(Note: The buttercream can be made up to 1 month in advance and packed in an airtight container. If made way in advance, you can freeze the buttercream. Alternatively you can refrigerate it for up to 4 days after making it. To use the buttercream simply bring it to room temperature and then beat it briefly to restore its consistency.)


What you’ll need:

•a small saucepan
•a candy or instant-read thermometer
•a stand mixer or handheld mixer
•a bowl and a whisk attachment
•rubber spatula

Ingredients:

1 cup (100 grams) granulated sugar
¼ cup (60 grams) water

1 large egg
1 large egg yolk
1¾ sticks (7 ounces; 200 grams) unsalted butter, at room temperature
zest of one lemon

1.Combine the sugar, water and vanilla bean seeds or extract in a small saucepan and warm over medium heat just until the sugar dissolves.

2.Continue to cook, without stirring, until the syrup reaches 225◦F (107◦C) [*Note: Original recipe indicates a temperature of 255◦F (124◦C), however, when testing the recipe I found that this was too high so we heated to 225◦F and it worked fine] on a candy or instant-read thermometer. Once it reaches that temperature, remove the syrup from the heat.

3.While the syrup is heating, begin whisking the egg and egg yolk at high speed in the bowl of your mixer using the whisk attachment. Whisk them until they are pale and foamy.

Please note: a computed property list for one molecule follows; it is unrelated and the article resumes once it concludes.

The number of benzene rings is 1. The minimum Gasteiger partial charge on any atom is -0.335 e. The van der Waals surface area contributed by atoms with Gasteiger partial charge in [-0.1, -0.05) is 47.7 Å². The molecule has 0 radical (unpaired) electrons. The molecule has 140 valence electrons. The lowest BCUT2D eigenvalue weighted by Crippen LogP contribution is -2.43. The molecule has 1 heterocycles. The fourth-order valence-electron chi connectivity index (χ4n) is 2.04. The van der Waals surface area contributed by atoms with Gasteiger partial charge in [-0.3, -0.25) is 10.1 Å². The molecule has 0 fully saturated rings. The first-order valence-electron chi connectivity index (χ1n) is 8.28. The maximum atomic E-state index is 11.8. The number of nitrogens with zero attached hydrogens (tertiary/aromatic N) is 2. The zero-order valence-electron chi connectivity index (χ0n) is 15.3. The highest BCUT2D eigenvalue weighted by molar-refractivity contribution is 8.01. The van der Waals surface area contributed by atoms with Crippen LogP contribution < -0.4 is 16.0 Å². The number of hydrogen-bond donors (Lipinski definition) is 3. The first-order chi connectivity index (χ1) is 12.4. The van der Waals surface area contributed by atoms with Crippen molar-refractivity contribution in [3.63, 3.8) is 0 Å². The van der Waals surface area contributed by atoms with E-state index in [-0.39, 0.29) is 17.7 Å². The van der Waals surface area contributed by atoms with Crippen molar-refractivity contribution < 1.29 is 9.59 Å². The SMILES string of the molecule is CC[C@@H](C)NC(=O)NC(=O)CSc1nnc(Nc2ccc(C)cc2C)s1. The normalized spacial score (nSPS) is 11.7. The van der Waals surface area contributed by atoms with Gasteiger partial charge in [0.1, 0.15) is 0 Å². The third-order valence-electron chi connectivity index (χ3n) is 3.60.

4.When the sugar syrup reaches the correct temperature and you remove it from the heat, reduce the mixer speed to low speed and begin slowly (very slowly) pouring the syrup down the side of the bowl being very careful not to splatter the syrup into the path of the whisk attachment. Some of the syrup will spin onto the sides of the bowl but don’t worry about this and don’t try to stir it into the mixture as it will harden!

5.Raise the speed to medium-high and continue beating until the eggs are thick and satiny and the mixture is cool to the touch (about 5 minutes or so).

6.While the egg mixture is beating, place the softened butter in a bowl and mash it with a spatula until you have a soft creamy mass.

7.With the mixer on medium speed, begin adding in two-tablespoon chunks. When all the butter has been incorporated, raise the mixer speed to high and beat until the buttercream is thick and shiny.

8.At this point add in the lemon zest and beat for an additional minute or so.